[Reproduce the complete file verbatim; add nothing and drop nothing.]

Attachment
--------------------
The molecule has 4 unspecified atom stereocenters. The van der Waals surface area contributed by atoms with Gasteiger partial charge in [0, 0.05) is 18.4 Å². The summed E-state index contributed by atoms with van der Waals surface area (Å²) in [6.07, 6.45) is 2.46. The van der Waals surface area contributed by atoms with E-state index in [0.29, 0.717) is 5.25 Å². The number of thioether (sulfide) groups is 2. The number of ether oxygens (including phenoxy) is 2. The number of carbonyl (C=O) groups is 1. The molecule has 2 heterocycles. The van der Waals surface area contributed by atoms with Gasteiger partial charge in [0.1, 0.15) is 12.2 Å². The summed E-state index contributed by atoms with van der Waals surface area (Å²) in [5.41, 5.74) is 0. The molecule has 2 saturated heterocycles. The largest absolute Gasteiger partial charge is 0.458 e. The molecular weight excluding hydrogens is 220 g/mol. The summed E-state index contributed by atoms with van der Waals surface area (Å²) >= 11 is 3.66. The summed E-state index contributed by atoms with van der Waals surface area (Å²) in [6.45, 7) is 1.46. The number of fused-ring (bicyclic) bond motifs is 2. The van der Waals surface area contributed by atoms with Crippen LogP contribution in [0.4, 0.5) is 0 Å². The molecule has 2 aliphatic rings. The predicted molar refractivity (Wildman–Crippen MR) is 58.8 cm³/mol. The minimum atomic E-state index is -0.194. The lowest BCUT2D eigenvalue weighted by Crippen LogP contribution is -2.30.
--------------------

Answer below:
The molecule has 4 unspecified atom stereocenters. The van der Waals surface area contributed by atoms with Gasteiger partial charge in [0, 0.05) is 18.4 Å². The summed E-state index contributed by atoms with van der Waals surface area (Å²) in [6.07, 6.45) is 2.46. The van der Waals surface area contributed by atoms with E-state index in [0.29, 0.717) is 5.25 Å². The number of thioether (sulfide) groups is 2. The number of ether oxygens (including phenoxy) is 2. The number of carbonyl (C=O) groups is 1. The molecule has 2 heterocycles. The van der Waals surface area contributed by atoms with Gasteiger partial charge in [0.1, 0.15) is 12.2 Å². The summed E-state index contributed by atoms with van der Waals surface area (Å²) in [5.41, 5.74) is 0. The molecule has 2 saturated heterocycles. The largest absolute Gasteiger partial charge is 0.458 e. The molecular weight excluding hydrogens is 220 g/mol. The summed E-state index contributed by atoms with van der Waals surface area (Å²) >= 11 is 3.66. The summed E-state index contributed by atoms with van der Waals surface area (Å²) in [6.45, 7) is 1.46. The number of fused-ring (bicyclic) bond motifs is 2. The van der Waals surface area contributed by atoms with Crippen LogP contribution in [0.4, 0.5) is 0 Å². The molecule has 2 aliphatic rings. The predicted molar refractivity (Wildman–Crippen MR) is 58.8 cm³/mol. The minimum atomic E-state index is -0.194. The lowest BCUT2D eigenvalue weighted by Crippen LogP contribution is -2.30.